It is not easy to get the Supreme Court of Florida to hear a case. That is by design: the Florida Constitution was amended in 1980 to curtail the Supreme Court’s jurisdiction so that it may only review a limited number of cases that fall into discrete categories. 

But the Court has a catch-all jurisdictional

Gun rights advocates received a big win in Florida’s First District Court of Appeal on December 10, 2013. The 1st DCA took the unusual step of issuing seven separate opinions to explain the result.

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Sitting en banc in Florida Carry, Inc. v. University of North Florida, the 1st DCA voted 12-3 to reverse

Florida’s acupuncture physicians and massage therapists recently learned that they are (again) ineligible to be paid PIP benefits for treating automobile accident victims. Chiropractors learned that PIP coverage of their services has (again) been curtailed as well. But the changes may be temporary. 

They resulted from a loss suffered by acupuncture physicians, massage therapists, and

The Florida Supreme Court justices and District Court of Appeal judges who were up for retention votes this year had a great day yesterday. Congratulations go out to all of the retained justices and appellate judges:

Florida Supreme Court:

Justice R. Fred Lewis

Justice Barbara J. Pariente

Justice Peggy A. Quince

Despite facing organized

So much for easing back to work after the long weekend.  At least for judges in the First District and Fourth District Court of Appeal. 

As the Miami Herald reports, the 1st DCA is hearing consolidated oral argument this afternoon in Florida Gaming Centers, Inc. v. Florida Department of Business and Professional Regulation, and

Losing at trial hurts. Getting hit with the bill for your adversary’s attorney’s fees makes it hurt ever-so-much more. That’s why fee-shifting under Florida Statutes Section 768.79 — available to parties that make a proposal for settlement under Rule 1.442 — can be such a powerful tool. It’s probably also why lawyers who refuse an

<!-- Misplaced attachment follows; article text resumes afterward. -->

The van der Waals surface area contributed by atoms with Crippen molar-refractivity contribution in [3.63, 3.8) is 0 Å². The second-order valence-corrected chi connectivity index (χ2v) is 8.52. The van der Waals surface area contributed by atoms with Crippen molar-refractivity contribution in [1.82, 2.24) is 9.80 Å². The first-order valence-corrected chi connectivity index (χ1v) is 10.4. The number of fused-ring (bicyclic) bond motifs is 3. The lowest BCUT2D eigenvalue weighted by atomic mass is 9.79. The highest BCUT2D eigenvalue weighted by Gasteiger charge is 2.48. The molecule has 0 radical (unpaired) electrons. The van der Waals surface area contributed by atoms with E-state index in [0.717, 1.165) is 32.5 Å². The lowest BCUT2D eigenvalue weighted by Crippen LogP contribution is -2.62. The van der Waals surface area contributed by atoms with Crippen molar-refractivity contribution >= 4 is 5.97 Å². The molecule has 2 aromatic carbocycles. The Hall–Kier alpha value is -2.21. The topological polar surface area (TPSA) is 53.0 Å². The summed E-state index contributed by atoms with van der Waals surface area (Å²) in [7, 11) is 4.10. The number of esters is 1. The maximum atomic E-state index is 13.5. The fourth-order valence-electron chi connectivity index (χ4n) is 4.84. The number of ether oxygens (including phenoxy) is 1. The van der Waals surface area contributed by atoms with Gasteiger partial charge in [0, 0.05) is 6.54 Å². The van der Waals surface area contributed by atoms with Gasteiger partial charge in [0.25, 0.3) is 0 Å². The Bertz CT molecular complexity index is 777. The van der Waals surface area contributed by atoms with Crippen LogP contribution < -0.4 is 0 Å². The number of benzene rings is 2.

It’s hard to confuse the First District Court of Appeal of Florida (in Tallahassee) with its namesake in California. It’s even harder to confuse with that court’s San Francisco neighbor, the U.S. Court of Appeals for the Ninth Circuit.  The 9th Circuit has a reputation (deserved or not) for issuing controversial decisions on hot button issues – often to the displeasure of the U.S. Supreme Court.

The 1st DCA (of Florida) has no such reputation. So some might be surprised by the outcome of two recent worker’ compensation appeals (the 1st DCA has jurisdiction over all workers’ compensation appeals). In recent weeks, the 1st DCA has handed down decisions in two separate cases affirming the right of immigrants working in the U.S. illegally to receive workers’ comp benefits.

In the first of those decisions, HDV Construction Systems, Inc. v. Aragon, No. 1D10–6401 (handed down on June 28, 2011), the 1st DCA held that an employer was on the hook for permanent total disability (PTD) benefits for an unauthorized worker because it knew or should have known that he could not work legally in the U.S., but continued to employ him anyway until he was permanently injured.

In the second, Garcia-Lopez v. Affordable Plumbing/Vinings Insurance Company, No. 1D10–4949 (issued on July 18, 2011), the 1st DCA required an employer to cover workers’ comp benefits for a Mexican immigrant (employed through a third party with knowledge of his status) who was underage in addition to lacking authorization to work in the U.S., rejecting the argument that he could only be compensated for lost income if he proved that he reported his income to the IRS.

What happened?  Has the ideological outlook of San Francisco overtaken Tallahassee?! I don’t think so, as I’ll explain below.


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The Florida Supreme Court’s precedential decision last Thursday in Kaaa v. Kaaa, No. SC09-967, could make life a bit more complicated Florida family lawyers.  Just what you needed, I’m sure!

The Court denied a petition for rehearing, and revised its September opinion, in an attempt to clarify a pretty confusing discussion.  The basic holding